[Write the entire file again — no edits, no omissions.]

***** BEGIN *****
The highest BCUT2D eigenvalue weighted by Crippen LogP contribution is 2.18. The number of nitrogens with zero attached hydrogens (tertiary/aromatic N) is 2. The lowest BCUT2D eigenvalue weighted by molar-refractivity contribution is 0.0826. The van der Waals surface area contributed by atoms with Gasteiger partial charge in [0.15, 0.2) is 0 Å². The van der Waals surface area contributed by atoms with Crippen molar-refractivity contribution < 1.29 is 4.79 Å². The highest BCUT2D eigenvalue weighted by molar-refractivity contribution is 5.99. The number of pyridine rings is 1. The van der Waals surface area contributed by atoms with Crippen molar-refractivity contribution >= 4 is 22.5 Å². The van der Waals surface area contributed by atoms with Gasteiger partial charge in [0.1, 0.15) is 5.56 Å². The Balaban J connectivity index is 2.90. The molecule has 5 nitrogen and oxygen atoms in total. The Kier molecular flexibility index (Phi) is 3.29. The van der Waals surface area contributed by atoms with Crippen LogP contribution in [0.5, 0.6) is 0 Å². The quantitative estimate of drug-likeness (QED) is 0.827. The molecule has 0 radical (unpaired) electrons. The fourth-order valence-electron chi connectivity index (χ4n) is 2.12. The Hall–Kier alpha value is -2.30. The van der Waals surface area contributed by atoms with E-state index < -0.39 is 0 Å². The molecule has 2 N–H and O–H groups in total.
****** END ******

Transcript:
The highest BCUT2D eigenvalue weighted by Crippen LogP contribution is 2.18. The number of nitrogens with zero attached hydrogens (tertiary/aromatic N) is 2. The lowest BCUT2D eigenvalue weighted by molar-refractivity contribution is 0.0826. The van der Waals surface area contributed by atoms with Gasteiger partial charge in [0.15, 0.2) is 0 Å². The van der Waals surface area contributed by atoms with Crippen molar-refractivity contribution < 1.29 is 4.79 Å². The highest BCUT2D eigenvalue weighted by molar-refractivity contribution is 5.99. The number of pyridine rings is 1. The van der Waals surface area contributed by atoms with Crippen molar-refractivity contribution >= 4 is 22.5 Å². The van der Waals surface area contributed by atoms with Gasteiger partial charge in [0.1, 0.15) is 5.56 Å². The Balaban J connectivity index is 2.90. The molecule has 5 nitrogen and oxygen atoms in total. The Kier molecular flexibility index (Phi) is 3.29. The van der Waals surface area contributed by atoms with Crippen LogP contribution in [0.5, 0.6) is 0 Å². The quantitative estimate of drug-likeness (QED) is 0.827. The molecule has 0 radical (unpaired) electrons. The fourth-order valence-electron chi connectivity index (χ4n) is 2.12. The Hall–Kier alpha value is -2.30. The van der Waals surface area contributed by atoms with E-state index < -0.39 is 0 Å². The molecule has 2 N–H and O–H groups in total.